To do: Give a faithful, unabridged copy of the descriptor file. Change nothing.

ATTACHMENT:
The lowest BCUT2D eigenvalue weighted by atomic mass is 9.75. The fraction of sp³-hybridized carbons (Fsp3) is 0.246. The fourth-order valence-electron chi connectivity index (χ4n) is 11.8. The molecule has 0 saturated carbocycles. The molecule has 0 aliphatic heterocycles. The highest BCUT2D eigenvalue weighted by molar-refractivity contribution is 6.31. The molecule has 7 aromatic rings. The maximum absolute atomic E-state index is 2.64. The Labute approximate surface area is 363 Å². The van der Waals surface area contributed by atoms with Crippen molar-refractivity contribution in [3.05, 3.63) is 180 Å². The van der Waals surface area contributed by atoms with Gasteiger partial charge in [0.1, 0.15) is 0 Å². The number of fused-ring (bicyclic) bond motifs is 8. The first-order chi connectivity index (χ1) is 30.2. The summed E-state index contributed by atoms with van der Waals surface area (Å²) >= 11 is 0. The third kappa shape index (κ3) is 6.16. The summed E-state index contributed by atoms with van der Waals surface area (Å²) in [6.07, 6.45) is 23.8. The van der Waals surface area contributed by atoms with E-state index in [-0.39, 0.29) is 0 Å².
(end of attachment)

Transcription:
The lowest BCUT2D eigenvalue weighted by atomic mass is 9.75. The fraction of sp³-hybridized carbons (Fsp3) is 0.246. The fourth-order valence-electron chi connectivity index (χ4n) is 11.8. The molecule has 0 saturated carbocycles. The molecule has 0 aliphatic heterocycles. The highest BCUT2D eigenvalue weighted by molar-refractivity contribution is 6.31. The molecule has 7 aromatic rings. The maximum absolute atomic E-state index is 2.64. The Labute approximate surface area is 363 Å². The van der Waals surface area contributed by atoms with Crippen molar-refractivity contribution in [3.05, 3.63) is 180 Å². The van der Waals surface area contributed by atoms with Gasteiger partial charge in [0.1, 0.15) is 0 Å². The number of fused-ring (bicyclic) bond motifs is 8. The first-order chi connectivity index (χ1) is 30.2. The summed E-state index contributed by atoms with van der Waals surface area (Å²) >= 11 is 0. The third kappa shape index (κ3) is 6.16. The summed E-state index contributed by atoms with van der Waals surface area (Å²) in [6.07, 6.45) is 23.8. The van der Waals surface area contributed by atoms with E-state index in [-0.39, 0.29) is 0 Å².